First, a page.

Building skill sets outside of theatre and education was another strong thread throughout One Theatre World. Breakout sessions covered methods for successful collaborations, ways to better engage the media, trauma-informed training for teaching artists, and compassionate resilience when working with at-risk youth. Robin Sohnen also stressed the role of compassion in TYA when she accepted an Orlin Corey medallion for Each One Reach One, a San Francisco nonprofit that brings arts education to incarcerated youth. “Plays allow kids to be vulnerable and courageous in a place where that’s not accepted,” she said. “They help all of us understand the issues these kids deal with, often all alone, and often more than just incarceration.”
The conference gave special attention to the importance of arts lobbying by featuring Brad Erickson, the California representative for Americans for the Arts and executive director of Theatre Bay Area, as a guest speaker. Erickson encouraged conference attendees to lobby their elected officials, and warned against taking any politician’s position on the arts for granted. He also urged his audience to retire the “arts equals jobs” argument. “Yes, the arts have economic impact, but so does every sector,” he explained. “We have to talk about how the arts change lives, and we have to be able to talk about the deep value it brings to communities when they invest in the arts. ‘Investing’ is the word we should be using.”
The conference also gave TYA professionals a chance to reflect on their work and the state of the field. Breakout sessions included an education director roundtable, a conversation about quality in TYA, and a town hall-style meeting about how TYA/USA can best support its members.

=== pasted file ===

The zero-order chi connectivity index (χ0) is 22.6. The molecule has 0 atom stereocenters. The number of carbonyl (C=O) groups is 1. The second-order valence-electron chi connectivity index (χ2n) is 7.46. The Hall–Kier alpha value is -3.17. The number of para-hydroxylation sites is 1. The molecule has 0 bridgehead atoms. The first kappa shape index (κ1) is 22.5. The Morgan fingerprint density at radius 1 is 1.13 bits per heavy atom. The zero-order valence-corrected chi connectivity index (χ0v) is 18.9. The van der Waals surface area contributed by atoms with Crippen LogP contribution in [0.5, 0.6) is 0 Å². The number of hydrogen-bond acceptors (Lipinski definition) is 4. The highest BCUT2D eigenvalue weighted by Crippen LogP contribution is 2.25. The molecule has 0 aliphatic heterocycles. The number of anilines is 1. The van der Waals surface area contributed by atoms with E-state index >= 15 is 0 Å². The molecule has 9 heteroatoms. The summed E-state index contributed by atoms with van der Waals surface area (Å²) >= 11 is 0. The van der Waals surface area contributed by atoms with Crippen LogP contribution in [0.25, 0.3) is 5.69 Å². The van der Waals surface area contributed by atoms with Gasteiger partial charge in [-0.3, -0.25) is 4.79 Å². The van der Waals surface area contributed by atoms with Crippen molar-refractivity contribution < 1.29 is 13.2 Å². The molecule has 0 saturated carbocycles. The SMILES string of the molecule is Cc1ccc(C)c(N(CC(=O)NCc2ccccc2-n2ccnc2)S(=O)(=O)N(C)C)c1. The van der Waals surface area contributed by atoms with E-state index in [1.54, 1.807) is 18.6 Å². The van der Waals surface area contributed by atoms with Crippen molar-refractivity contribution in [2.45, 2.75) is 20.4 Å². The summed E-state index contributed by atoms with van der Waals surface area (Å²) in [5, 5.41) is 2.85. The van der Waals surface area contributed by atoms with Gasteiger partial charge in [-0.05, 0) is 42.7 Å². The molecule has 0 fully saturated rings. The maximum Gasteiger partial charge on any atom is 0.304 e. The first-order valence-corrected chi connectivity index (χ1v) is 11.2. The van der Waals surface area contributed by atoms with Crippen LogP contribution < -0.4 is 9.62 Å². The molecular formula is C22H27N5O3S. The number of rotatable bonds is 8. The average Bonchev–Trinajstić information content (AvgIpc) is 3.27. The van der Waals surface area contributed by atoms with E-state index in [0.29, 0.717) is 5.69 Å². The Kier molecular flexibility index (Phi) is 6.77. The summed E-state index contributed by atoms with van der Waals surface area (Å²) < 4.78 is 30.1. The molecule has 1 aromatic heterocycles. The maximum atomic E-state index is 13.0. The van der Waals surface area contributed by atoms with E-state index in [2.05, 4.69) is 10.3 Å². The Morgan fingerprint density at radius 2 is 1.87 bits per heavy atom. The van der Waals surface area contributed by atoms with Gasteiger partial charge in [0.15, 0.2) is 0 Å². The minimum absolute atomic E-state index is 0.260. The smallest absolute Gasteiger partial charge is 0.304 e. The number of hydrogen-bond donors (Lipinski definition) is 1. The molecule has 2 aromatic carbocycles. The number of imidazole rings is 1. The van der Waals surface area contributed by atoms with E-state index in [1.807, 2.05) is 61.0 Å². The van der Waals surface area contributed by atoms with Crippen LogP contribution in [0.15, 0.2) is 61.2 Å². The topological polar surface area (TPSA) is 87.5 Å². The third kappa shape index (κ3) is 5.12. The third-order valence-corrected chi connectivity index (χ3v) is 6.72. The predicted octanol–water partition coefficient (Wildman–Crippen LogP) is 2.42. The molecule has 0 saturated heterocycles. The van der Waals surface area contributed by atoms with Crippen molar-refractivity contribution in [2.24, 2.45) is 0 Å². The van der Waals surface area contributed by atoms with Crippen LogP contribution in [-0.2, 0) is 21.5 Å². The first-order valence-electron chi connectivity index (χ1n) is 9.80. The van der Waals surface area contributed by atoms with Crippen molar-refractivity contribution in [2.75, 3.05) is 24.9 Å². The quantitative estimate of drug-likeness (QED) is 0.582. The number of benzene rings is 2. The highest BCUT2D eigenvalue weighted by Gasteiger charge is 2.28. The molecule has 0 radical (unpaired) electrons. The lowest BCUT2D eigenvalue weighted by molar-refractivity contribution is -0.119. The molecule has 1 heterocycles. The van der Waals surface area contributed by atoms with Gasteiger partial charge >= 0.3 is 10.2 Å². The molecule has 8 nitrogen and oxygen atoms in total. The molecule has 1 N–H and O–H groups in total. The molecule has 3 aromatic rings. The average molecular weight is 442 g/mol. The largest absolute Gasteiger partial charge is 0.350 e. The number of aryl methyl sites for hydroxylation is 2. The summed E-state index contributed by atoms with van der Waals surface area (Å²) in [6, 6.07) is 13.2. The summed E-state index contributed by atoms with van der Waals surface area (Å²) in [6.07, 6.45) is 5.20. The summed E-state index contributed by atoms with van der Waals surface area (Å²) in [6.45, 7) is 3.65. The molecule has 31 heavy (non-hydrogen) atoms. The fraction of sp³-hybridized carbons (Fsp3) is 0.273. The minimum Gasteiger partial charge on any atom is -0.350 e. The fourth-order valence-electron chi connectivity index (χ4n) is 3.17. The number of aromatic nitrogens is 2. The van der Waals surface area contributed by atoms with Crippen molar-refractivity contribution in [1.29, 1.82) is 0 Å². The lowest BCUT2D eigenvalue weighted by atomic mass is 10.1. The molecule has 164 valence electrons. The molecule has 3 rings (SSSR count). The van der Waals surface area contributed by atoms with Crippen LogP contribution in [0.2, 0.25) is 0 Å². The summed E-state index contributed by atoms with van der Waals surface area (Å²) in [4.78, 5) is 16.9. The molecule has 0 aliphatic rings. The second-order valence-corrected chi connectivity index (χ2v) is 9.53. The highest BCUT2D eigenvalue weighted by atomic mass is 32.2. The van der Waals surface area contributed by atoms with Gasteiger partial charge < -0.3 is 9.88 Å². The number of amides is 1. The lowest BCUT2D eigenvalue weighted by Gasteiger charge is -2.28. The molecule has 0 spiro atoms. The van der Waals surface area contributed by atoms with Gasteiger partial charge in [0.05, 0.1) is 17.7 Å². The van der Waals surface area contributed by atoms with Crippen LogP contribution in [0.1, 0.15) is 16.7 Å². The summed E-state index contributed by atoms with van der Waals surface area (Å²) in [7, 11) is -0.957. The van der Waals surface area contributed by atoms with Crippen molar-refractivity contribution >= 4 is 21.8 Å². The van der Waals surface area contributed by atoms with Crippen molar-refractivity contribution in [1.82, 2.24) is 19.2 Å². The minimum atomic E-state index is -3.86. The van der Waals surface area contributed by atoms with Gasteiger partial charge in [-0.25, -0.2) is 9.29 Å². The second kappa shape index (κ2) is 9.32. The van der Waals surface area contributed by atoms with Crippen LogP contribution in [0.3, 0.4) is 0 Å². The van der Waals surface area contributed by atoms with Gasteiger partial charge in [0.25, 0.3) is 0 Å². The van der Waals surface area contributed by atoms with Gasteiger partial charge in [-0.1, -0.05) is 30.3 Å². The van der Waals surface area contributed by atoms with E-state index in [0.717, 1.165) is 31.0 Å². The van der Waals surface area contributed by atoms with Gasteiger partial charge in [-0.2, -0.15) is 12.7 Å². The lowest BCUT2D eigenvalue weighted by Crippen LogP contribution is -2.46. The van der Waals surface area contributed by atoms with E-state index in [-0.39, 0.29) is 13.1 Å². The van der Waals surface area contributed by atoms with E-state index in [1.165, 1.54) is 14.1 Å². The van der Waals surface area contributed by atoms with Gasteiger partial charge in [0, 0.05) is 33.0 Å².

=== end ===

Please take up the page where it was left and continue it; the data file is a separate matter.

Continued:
Sean Fenton, director of WolfBrown’s Intrinsic Impact audience feedback program, gave a presentation on the value of quantitative audience data. Fenton explained how, even with limited resources, TYA companies can collect both audience demographics and audience responses to what they see onstage. This information helps companies better understand the impact they have on their communities. “With better data, we can better tell how theatre changes lives,” he said. “TYA is impactful in ways we’re only beginning to understand.”
Considering how complicated defining TYA can be, it’s not surprising that the conference’s two most prominent speakers don’t fit neatly into a TYA box. Sonia Manzano, who for more than 30 years played Maria on “Sesame Street,” gave a warm and candid keynote speech about her career in children’s television. She also reminded attendees to respect young audiences, saying, “Kids want to be a part of the real world. They have their own answers and ways of looking at the world.”
Tim Federle is a writer whose résumé includes self-help books, YA novels, and Broadway shows (Tuck Everlasting), and his speech was the conference’s culminating event. While not all of his work is specifically for young audiences, he told the group that “to create work for the next leaders of this country is the greatest possible job that you can have.”
While TYA professionals might differ in a number of major ways, that’s one statement on which they can all agree.